David Cameron has quipped that Ed Milband is living in a Marxist universe - which says more perhaps about the ideologically blinked perspective of our Prime Minister than the beliefs of the leader of the opposition.
You don't have to be a Marxist to believe that energy companies are overcharging us. After all former Tory PM John Major has said just this and he is not exactly an out-and-out communist.
In Cameron's free-market universe the stars and planets would be up for sale and no doubt molecules would only react with each other if paid a profit incentive.
However it is worth asking whether Marx should influence our political perspectives today.
Perhaps unusually, unlike Miliband, I am happy to call myself a Marxist.
In British politics this seems rather shocking, like admitting to consuming fried Mars bars or enjoying the music of Barry Manilow.
Marx famously remarked that he wasn't a Marxist and his views have been under serious attack pretty much from when he was exiled from Germany in the 1840s to today.
So is he still relevant and what can those of us on the left learn from him today?
As a Green I became interested in the cause of environmental problems. So many of them are products of capitalism and the theorist who explained capitalism best remains, in my view, the German guy with the beard.
Even right-wing economic commentators from the Economist magazine to the Austrian economist Schumpter have acknowledged - grudgingly - his power in this regard.
Marx and Engels in the Communist Manifesto wrote that history was the history of class struggle. This is a vital insight.
The rich and the powerful continue to work for their own interests. Whether we are discussing the bedroom tax or the assault on Iraq by the US and British governments, class interests remain significant in shaping politics.
The mass of us are, despite sociological debates, members of the working class. We are excluded from owning the means of production and have to work for others, the capitalists, who get fat on the use of our surplus labour power.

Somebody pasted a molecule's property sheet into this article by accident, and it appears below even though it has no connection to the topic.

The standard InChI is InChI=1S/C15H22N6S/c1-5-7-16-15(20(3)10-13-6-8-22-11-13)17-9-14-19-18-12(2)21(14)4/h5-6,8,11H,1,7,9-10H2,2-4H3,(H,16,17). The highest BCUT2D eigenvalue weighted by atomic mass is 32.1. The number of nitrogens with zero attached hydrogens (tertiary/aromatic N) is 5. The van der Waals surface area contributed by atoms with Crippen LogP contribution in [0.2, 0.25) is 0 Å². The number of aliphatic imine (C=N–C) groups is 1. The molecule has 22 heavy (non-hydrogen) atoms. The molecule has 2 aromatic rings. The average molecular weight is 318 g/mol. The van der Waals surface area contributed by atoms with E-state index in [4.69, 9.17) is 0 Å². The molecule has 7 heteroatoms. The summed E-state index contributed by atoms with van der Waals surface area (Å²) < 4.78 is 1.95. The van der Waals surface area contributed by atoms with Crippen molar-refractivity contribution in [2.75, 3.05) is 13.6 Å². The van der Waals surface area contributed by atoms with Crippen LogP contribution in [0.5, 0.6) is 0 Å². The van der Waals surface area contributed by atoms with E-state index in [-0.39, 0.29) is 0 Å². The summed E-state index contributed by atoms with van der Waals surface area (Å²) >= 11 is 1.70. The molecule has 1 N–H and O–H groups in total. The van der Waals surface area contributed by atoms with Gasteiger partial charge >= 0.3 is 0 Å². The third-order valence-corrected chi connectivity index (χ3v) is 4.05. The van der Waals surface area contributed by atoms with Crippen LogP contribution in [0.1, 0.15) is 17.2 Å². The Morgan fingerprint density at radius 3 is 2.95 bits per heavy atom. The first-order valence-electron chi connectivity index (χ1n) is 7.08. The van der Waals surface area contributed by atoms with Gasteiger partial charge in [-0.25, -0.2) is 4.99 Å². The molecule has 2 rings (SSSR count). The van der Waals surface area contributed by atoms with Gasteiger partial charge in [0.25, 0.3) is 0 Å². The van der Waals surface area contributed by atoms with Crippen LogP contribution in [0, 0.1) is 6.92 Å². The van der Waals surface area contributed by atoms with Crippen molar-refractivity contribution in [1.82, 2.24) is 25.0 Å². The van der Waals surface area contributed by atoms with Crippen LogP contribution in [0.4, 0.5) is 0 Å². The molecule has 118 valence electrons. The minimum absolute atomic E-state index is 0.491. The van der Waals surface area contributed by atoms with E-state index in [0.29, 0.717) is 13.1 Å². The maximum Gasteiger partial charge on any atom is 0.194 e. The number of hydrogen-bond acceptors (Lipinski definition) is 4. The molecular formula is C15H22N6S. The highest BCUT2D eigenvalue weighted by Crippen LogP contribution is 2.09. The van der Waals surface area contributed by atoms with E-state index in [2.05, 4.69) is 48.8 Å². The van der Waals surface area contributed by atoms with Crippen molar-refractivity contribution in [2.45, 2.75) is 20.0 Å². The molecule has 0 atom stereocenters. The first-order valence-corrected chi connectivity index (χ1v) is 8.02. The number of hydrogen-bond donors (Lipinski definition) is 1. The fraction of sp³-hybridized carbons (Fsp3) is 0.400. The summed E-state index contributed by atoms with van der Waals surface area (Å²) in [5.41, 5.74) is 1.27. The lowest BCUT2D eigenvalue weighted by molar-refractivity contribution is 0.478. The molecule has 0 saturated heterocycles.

Marx was a key ecological theorist. He and Engels were concerned with issues such as deforestation, soil erosion, food additives and river pollution.
In fact one of the best statements of what green politics means can be found in volume III of Capital: "Even an entire society, a nation, or all simultaneously existing societies taken together, are not the owners of the earth. They are simply its possessors, its beneficiaries, and have to bequeath it in an improved state to succeeding generations as boni patres familias (good heads of the household)."
His ecological ideas, which may surprise those who believe he was a prophet of unlimited industrial growth, have been explored in some detail in John Bellamy Foster's book Marx's Ecology. I highly recommend it.
There are other virtues to Marx. He wrote with flair and drew upon a rich literature. He was fascinated by science, history, indigenous peoples and worked obsessively to research his key themes.
I think, above all, he opened up a new way of thinking about politics and society. We are used to political parties and thinkers who draw up often somewhat abstract sets of demands for what they are "for" and what they are "against."
Marx didn't believe the key task was to paint a picture of a better world and challenge the vision of others. This was partly because he was a radical democrat, and knew that one person's vision might be oppressive to others - democratic discussion was necessary.